An invasive pest known as the whitefly has rapidly infested palm oil and coconut plantations in Telangana’s Bhadradri Kothagudem district, leaving farmers distraught over the spread. According to officials, the pests — which are typically found in the United States, Mexico and Belize — have affected 50,000 acres of palm oil plantations and 2,000 acres of coconut plantations in the district.
According to reports, the pests have spread to the neighbouring Khammam district, where 30,000 acres of palm and 4,000 acres of coconut plantations have reportedly been affected. Facing a worsening crisis, horticulture officials have consulted scientists, who believe these pests will not survive since they are not native and cannot withstand the weather conditions in India.
Officials are also urging farmers to spray neem oil on the plants to ward off the insects.
Speaking to TNM, district horticulture officer Mariyanna said, “We had deliberations with scientists, they said that these non-native insects wouldn’t survive our temperatures for long. There is no need to panic. In a week or so, if the temperature rises, they will die.”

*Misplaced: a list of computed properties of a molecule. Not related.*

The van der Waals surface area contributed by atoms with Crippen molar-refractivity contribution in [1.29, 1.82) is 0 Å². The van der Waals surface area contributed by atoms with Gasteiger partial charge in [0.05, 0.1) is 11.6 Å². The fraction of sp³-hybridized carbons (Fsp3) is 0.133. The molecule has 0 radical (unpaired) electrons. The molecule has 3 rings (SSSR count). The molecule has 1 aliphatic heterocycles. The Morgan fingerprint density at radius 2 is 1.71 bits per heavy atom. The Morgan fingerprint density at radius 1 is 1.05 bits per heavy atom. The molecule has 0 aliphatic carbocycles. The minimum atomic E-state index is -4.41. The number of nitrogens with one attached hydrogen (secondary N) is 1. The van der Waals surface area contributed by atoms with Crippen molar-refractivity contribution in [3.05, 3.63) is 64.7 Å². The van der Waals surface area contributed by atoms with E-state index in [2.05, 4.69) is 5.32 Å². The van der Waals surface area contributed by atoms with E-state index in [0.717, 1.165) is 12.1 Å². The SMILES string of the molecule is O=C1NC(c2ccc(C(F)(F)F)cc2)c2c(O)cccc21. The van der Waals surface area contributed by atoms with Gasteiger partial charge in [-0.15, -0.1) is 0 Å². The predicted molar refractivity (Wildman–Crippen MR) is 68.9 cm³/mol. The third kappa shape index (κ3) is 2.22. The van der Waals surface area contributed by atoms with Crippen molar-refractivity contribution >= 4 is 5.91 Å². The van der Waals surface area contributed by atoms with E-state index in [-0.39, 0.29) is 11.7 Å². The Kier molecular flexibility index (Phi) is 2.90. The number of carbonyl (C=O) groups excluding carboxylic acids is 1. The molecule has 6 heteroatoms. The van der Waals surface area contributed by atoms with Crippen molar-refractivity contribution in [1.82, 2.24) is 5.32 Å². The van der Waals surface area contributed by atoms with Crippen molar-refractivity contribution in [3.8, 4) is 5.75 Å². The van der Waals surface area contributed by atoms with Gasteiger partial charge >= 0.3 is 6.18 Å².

Officials in Khammam are also monitoring the situation. “The impact of these insects hasn’t been as severe as in Kothagudem,” the Khammam horticulture officer told TNM.
Whiteflies are sap-sucking insects, which resemble a very small moth in adult form and have a body length of about 2.5 mm. The insects have white wings and dark spots on the forewings.
The insects feed on the sap from under the surface of coconut and palm leaflets. An invasion of whitefly was reported back in 2016, in Pollachi, Tamil Nadu and then in Palakkad, Kerala. Isolated parts of Karnataka and Andhra Pradesh have also suffered attacks from these pests. The insect was first studied in 2004 after their samples were collected from Belize.